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NFL Lockout: Five or four years for rookies?

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When the NFL lockout finally ends, the St. Louis Rams will have another record on the books, officially. QB Sam Bradford, the first overall pick of the 2011 NFL Draft, will be the highest paid rookie in the history of the game. Though the two sides are still haggling over the nuts and bolts of a rookie pay scale, whatever it finally looks like will not include six-year, $78 million, $50 million guaranteed, contracts for any player.

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What kind of deals would be best for fans?

That's fine. The salary system as it exists currently puts teams at tremendous financial risk. Scouting is a fine art, but a flawed science. Picks turn out wrong, costing teams millions and millions of dollars. As Rams fans, I shouldn't need to cite any examples. I do believe that in a world where NFL players are compensated as they are, Bradford, or any rookie quarterback being asked to shoulder the burdens of his team's history and carry it forward, deserves a princely sum.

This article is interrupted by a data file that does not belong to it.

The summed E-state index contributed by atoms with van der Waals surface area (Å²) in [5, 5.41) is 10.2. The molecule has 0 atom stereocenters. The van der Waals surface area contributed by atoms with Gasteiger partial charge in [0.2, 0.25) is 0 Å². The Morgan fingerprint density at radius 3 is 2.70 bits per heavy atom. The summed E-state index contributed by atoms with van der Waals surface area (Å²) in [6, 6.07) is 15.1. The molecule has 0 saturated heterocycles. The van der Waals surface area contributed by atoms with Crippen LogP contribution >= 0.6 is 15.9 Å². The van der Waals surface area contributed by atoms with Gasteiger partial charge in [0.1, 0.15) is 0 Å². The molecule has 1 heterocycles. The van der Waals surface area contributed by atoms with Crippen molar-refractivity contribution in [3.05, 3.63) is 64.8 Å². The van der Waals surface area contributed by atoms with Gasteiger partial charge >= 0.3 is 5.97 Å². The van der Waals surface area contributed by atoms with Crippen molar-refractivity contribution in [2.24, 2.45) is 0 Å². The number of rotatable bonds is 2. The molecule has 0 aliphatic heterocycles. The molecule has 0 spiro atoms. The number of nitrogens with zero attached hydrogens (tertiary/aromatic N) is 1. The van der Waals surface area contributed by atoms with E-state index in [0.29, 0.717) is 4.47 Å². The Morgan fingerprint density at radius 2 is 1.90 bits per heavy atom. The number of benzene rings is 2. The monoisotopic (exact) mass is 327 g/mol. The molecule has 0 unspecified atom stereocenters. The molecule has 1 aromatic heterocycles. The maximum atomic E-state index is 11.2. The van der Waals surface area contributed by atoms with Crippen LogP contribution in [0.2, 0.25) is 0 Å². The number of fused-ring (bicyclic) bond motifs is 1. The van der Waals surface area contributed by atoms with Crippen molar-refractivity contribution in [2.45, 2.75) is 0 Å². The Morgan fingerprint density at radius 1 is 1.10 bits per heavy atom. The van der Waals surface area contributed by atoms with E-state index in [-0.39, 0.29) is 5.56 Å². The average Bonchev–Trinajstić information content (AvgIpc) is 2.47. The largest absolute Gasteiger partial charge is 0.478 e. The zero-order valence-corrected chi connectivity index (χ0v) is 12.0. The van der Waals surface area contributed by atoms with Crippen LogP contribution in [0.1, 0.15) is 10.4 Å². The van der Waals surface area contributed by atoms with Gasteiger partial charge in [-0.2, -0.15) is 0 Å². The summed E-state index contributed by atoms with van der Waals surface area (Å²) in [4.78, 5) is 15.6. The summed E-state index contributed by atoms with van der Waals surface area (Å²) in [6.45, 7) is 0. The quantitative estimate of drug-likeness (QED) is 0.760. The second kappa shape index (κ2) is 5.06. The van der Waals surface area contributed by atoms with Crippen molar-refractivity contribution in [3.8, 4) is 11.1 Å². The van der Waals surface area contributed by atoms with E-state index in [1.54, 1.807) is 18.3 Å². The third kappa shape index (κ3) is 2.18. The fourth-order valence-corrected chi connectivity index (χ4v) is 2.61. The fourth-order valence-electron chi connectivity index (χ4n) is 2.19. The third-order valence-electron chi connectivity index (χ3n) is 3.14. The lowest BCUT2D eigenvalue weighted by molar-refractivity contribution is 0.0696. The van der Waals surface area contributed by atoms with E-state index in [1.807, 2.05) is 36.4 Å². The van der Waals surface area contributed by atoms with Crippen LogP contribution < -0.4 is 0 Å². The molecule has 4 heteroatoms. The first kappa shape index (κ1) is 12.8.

And it's not like players won't still be handsomely rewarded. One proposal has the first pick getting a five-year, $34 million contract. The fifth year of the contracts is the issue for players, who want draft picks eligible to reach free agency soon, thus their four-year proposal. It's worth noting that this really only effects first-round picks, as players picked in the other rounds get four-year deals and those compensation numbers aren't really affecting the salary pool like the first 16 picks in the draft.

Within those proposals are some fixes to make it more palatable to all, including renegotiating windows for players after three years.

Think about this in terms of the Rams. They drafted North Carolina DE Robert Quinn at 14th overall. Last year, Quinn would have received a six-year deal, and this year he will probably get a five-year deal for considerably less. As a fan, I would rather see players get a five-year deal than a four. That would keep players in a Rams (or whatever team you fancy) uniform longer and cut down on the risk of watching that player leave via free agency. And if that player's a bust? We've been down that road before...trade him for a bag of balls, eat the loss and move on without him.